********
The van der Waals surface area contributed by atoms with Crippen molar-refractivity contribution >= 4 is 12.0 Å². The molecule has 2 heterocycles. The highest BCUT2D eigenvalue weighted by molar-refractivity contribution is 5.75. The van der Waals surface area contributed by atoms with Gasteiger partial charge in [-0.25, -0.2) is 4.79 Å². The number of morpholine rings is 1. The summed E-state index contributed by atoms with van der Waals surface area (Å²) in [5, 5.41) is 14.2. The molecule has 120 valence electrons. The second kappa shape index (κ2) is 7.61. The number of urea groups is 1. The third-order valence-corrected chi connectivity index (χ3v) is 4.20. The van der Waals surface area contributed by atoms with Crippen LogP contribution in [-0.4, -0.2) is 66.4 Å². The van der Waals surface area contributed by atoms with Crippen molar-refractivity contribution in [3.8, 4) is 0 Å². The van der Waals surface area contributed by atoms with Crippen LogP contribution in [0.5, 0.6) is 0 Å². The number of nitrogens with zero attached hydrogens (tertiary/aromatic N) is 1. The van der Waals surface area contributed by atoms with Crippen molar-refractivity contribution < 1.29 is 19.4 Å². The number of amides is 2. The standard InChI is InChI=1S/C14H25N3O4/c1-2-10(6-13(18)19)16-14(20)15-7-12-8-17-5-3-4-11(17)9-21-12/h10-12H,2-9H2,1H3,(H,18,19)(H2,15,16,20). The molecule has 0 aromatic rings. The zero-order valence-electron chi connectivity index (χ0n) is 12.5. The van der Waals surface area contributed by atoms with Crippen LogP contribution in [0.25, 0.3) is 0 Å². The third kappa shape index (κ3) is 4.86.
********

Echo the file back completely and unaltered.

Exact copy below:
The van der Waals surface area contributed by atoms with Crippen molar-refractivity contribution >= 4 is 12.0 Å². The molecule has 2 heterocycles. The highest BCUT2D eigenvalue weighted by molar-refractivity contribution is 5.75. The van der Waals surface area contributed by atoms with Gasteiger partial charge in [-0.25, -0.2) is 4.79 Å². The number of morpholine rings is 1. The summed E-state index contributed by atoms with van der Waals surface area (Å²) in [5, 5.41) is 14.2. The molecule has 120 valence electrons. The second kappa shape index (κ2) is 7.61. The number of urea groups is 1. The third-order valence-corrected chi connectivity index (χ3v) is 4.20. The van der Waals surface area contributed by atoms with Crippen LogP contribution in [-0.4, -0.2) is 66.4 Å². The van der Waals surface area contributed by atoms with Crippen molar-refractivity contribution in [3.8, 4) is 0 Å². The van der Waals surface area contributed by atoms with Crippen LogP contribution in [0.5, 0.6) is 0 Å². The number of nitrogens with zero attached hydrogens (tertiary/aromatic N) is 1. The van der Waals surface area contributed by atoms with Crippen molar-refractivity contribution < 1.29 is 19.4 Å². The number of amides is 2. The standard InChI is InChI=1S/C14H25N3O4/c1-2-10(6-13(18)19)16-14(20)15-7-12-8-17-5-3-4-11(17)9-21-12/h10-12H,2-9H2,1H3,(H,18,19)(H2,15,16,20). The molecule has 0 aromatic rings. The zero-order valence-electron chi connectivity index (χ0n) is 12.5. The van der Waals surface area contributed by atoms with Crippen LogP contribution in [0.25, 0.3) is 0 Å². The third kappa shape index (κ3) is 4.86.